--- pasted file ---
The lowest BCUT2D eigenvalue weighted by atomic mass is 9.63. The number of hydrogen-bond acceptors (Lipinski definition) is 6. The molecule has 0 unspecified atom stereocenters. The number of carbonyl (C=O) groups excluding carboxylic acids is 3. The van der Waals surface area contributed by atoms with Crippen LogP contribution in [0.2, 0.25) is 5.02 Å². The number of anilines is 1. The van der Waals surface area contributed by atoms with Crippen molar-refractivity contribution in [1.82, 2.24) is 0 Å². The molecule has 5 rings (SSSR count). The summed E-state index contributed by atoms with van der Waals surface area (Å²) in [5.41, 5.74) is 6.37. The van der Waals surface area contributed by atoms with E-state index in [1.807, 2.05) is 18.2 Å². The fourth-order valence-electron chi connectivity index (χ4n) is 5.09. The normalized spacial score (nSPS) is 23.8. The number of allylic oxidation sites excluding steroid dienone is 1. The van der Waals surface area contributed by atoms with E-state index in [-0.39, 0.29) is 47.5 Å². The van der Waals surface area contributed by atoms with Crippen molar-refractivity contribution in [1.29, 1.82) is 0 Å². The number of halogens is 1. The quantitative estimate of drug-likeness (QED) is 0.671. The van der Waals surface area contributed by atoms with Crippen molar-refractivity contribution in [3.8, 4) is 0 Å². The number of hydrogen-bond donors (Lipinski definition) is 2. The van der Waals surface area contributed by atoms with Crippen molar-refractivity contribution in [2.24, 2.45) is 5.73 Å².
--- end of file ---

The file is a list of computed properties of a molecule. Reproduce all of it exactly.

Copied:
The lowest BCUT2D eigenvalue weighted by atomic mass is 9.63. The number of hydrogen-bond acceptors (Lipinski definition) is 6. The molecule has 0 unspecified atom stereocenters. The number of carbonyl (C=O) groups excluding carboxylic acids is 3. The van der Waals surface area contributed by atoms with Crippen LogP contribution in [0.2, 0.25) is 5.02 Å². The number of anilines is 1. The van der Waals surface area contributed by atoms with Crippen molar-refractivity contribution in [1.82, 2.24) is 0 Å². The molecule has 5 rings (SSSR count). The summed E-state index contributed by atoms with van der Waals surface area (Å²) in [5.41, 5.74) is 6.37. The van der Waals surface area contributed by atoms with E-state index in [1.807, 2.05) is 18.2 Å². The fourth-order valence-electron chi connectivity index (χ4n) is 5.09. The normalized spacial score (nSPS) is 23.8. The number of allylic oxidation sites excluding steroid dienone is 1. The van der Waals surface area contributed by atoms with E-state index in [-0.39, 0.29) is 47.5 Å². The van der Waals surface area contributed by atoms with Crippen molar-refractivity contribution in [1.29, 1.82) is 0 Å². The number of halogens is 1. The quantitative estimate of drug-likeness (QED) is 0.671. The van der Waals surface area contributed by atoms with Crippen molar-refractivity contribution in [3.8, 4) is 0 Å². The number of hydrogen-bond donors (Lipinski definition) is 2. The van der Waals surface area contributed by atoms with Crippen molar-refractivity contribution in [2.24, 2.45) is 5.73 Å².